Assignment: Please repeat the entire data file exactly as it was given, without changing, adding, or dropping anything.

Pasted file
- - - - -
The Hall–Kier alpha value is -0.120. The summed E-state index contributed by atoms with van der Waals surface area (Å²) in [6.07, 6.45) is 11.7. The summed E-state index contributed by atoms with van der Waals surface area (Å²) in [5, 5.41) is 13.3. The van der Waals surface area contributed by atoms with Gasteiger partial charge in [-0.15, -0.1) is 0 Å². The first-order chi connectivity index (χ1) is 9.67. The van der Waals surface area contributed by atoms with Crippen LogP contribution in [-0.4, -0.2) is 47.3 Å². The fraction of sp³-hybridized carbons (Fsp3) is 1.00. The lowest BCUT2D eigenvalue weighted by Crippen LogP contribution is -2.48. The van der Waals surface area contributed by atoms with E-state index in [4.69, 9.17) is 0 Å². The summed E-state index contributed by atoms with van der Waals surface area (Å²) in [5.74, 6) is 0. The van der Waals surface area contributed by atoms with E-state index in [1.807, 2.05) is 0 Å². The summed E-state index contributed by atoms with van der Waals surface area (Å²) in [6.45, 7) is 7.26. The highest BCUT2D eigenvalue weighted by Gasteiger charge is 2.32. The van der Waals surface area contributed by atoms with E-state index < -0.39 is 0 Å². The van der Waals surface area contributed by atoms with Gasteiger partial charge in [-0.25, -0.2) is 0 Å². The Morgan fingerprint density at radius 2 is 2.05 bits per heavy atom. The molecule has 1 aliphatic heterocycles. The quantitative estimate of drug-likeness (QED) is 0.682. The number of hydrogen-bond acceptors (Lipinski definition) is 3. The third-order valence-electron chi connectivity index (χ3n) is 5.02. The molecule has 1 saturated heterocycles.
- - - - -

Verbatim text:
The Hall–Kier alpha value is -0.120. The summed E-state index contributed by atoms with van der Waals surface area (Å²) in [6.07, 6.45) is 11.7. The summed E-state index contributed by atoms with van der Waals surface area (Å²) in [5, 5.41) is 13.3. The van der Waals surface area contributed by atoms with Gasteiger partial charge in [-0.15, -0.1) is 0 Å². The first-order chi connectivity index (χ1) is 9.67. The van der Waals surface area contributed by atoms with Crippen LogP contribution in [-0.4, -0.2) is 47.3 Å². The fraction of sp³-hybridized carbons (Fsp3) is 1.00. The lowest BCUT2D eigenvalue weighted by Crippen LogP contribution is -2.48. The van der Waals surface area contributed by atoms with E-state index in [4.69, 9.17) is 0 Å². The summed E-state index contributed by atoms with van der Waals surface area (Å²) in [5.74, 6) is 0. The van der Waals surface area contributed by atoms with E-state index in [1.807, 2.05) is 0 Å². The summed E-state index contributed by atoms with van der Waals surface area (Å²) in [6.45, 7) is 7.26. The highest BCUT2D eigenvalue weighted by Gasteiger charge is 2.32. The van der Waals surface area contributed by atoms with E-state index < -0.39 is 0 Å². The van der Waals surface area contributed by atoms with Gasteiger partial charge in [-0.25, -0.2) is 0 Å². The Morgan fingerprint density at radius 2 is 2.05 bits per heavy atom. The molecule has 1 aliphatic heterocycles. The quantitative estimate of drug-likeness (QED) is 0.682. The number of hydrogen-bond acceptors (Lipinski definition) is 3. The third-order valence-electron chi connectivity index (χ3n) is 5.02. The molecule has 1 saturated heterocycles.